A couple of years ago, insurers were skeptical of cloud computing. Now? Not only are they leaning into cloud-first strategies, but cloud has become the default hosting option for more insurance technology. Building and hosting apps in the cloud lets insurers focus on running their business and servicing customers without worrying about the infrastructure being used. In addition, cloud platforms are often able to handle more advanced capabilities like machine learning and data analytics.

The most common type of cloud platform is what is called Platform-as-a-Service, or PaaS; the well-known PaaS applications include AWS and Microsoft Azure. It’s not uncommon for insurers to include Software-as-a-Service (SaaS) platforms in the cloud computing category, but these applications are licensed on a subscription basis. In fact, SaaS has become the default licensing model for many software vendors. While SaaS solutions are typically deployed on the cloud, that is not always the case.

In a recent Aite-Novarica study on insurers’ cloud usage, 90 percent of carriers reported using cloud computing. But most insurers’ infrastructures are still primarily hosted or on-prem, no matter what their strategy for new applications is. Given how quickly rates of cloud adoption are changing, however, that is likely to change.

The Future of Cloud in Insurance

The same study conducted by Aite-Novarica revealed that 79 percent of large insurers and 70 percent of midsize insurers intend to increase their usage of cloud computing in the coming years. Even insurers without any current cloud platforms plan to launch a cloud pilot some time in the next 18 months.

Insurers with current cloud usage generally rely on public cloud, but some do use private clouds or a hybrid public-private cloud strategy. Large insurers are particularly likely to rely on public clouds. Each methodology has its own merits; having a single cloud provider minimizes the learning curve needed, while partnering with multiple cloud providers ensures that the best-fit platform is being used for each needed application.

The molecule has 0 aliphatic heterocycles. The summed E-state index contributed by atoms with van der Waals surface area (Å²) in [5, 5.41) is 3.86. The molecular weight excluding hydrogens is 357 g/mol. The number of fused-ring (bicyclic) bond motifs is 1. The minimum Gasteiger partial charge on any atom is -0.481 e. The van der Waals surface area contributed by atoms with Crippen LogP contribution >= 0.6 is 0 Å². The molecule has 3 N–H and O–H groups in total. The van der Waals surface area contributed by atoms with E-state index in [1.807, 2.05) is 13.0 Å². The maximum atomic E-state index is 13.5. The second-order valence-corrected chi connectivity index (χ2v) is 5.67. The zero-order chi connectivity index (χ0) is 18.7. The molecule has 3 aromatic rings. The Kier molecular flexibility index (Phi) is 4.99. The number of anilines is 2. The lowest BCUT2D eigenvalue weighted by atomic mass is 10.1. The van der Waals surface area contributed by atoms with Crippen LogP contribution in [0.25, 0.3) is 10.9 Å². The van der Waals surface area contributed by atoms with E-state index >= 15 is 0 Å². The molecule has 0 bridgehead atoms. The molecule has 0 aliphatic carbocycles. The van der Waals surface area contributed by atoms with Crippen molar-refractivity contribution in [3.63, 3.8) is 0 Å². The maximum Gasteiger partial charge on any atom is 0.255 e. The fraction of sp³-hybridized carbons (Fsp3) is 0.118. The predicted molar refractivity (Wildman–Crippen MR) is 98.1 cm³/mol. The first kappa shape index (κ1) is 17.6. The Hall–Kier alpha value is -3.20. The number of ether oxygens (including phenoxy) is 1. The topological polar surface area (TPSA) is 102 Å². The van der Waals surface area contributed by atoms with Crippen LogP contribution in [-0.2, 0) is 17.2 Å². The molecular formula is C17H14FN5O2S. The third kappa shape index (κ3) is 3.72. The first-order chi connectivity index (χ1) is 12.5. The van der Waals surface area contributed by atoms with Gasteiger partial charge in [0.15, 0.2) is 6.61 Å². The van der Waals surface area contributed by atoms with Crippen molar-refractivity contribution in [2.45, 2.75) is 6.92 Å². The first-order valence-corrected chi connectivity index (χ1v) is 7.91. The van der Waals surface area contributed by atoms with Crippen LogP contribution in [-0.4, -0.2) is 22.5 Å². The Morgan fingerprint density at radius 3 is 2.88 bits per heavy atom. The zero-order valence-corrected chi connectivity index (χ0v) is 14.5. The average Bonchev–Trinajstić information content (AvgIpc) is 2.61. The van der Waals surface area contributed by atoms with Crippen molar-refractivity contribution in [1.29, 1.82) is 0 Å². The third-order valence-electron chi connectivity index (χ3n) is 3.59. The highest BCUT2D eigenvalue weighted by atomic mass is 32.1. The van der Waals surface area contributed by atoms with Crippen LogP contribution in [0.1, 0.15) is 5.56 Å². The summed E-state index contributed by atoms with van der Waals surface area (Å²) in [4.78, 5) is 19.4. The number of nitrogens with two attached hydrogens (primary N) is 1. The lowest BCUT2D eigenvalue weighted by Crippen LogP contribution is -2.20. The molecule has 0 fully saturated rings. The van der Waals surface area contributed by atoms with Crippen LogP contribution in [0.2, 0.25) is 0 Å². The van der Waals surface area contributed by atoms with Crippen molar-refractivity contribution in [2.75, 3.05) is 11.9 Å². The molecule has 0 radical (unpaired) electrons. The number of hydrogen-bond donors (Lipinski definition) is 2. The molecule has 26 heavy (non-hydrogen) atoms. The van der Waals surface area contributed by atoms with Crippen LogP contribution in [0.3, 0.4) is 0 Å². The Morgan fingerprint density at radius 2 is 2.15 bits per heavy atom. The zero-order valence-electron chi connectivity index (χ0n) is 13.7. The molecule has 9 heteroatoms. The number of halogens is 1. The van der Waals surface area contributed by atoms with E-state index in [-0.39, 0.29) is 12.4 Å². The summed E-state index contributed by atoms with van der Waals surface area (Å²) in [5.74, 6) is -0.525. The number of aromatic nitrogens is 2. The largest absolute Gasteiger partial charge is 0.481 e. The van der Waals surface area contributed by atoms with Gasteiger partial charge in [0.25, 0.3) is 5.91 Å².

While adopting a cloud-first strategy doesn’t cut any costs in the short term, it does open insurers up to a world of new capabilities and increased agility. Things like serverless computing, big data analytics and use of APIs are all better available to insurers with cloud platforms. Carriers are also often looking to “get out of the data center business,” improve security and increase storage possibilities, among other reasons for switching to a cloud-focused strategy.

Maximizing the Benefits of Cloud

Portals, analytics and digital engagement are the current most common uses of cloud computing for insurers. Thirty-five percent of large insurers reported having portals deployed on the cloud, and 33 percent of midsize insurers are working on expanding their cloud usage for portals. Cloud growth is on the horizon for insurers in a range of areas, however, including rating, underwriting and policy administration; financials and investments; and, in some cases, claims and billing, although these usages remain less common.

The ease of maintenance, flexibility and speed to deployment are among the many features encouraging this growing tide of cloud computing at insurance carriers. The benefits of cloud are clear to insurers now, but they are still apprehensive about some of the challenges that come with implementing these strategic changes. The availability of skills to service cloud platforms is seen as one of the largest challenges, while the ability to integrate with other systems, the complexity of cloud and the overall cost are seen as downsides at some carriers.

With proper planning and focus on implementing any new cloud computing technology, however, insurers can successfully move a growing number of focus areas onto cloud platforms to reap the benefits. As with any technology strategy, CIOs should prepare to work with skilled architects, a strong vendor management team and other dedicated staff to achieve a smooth transition.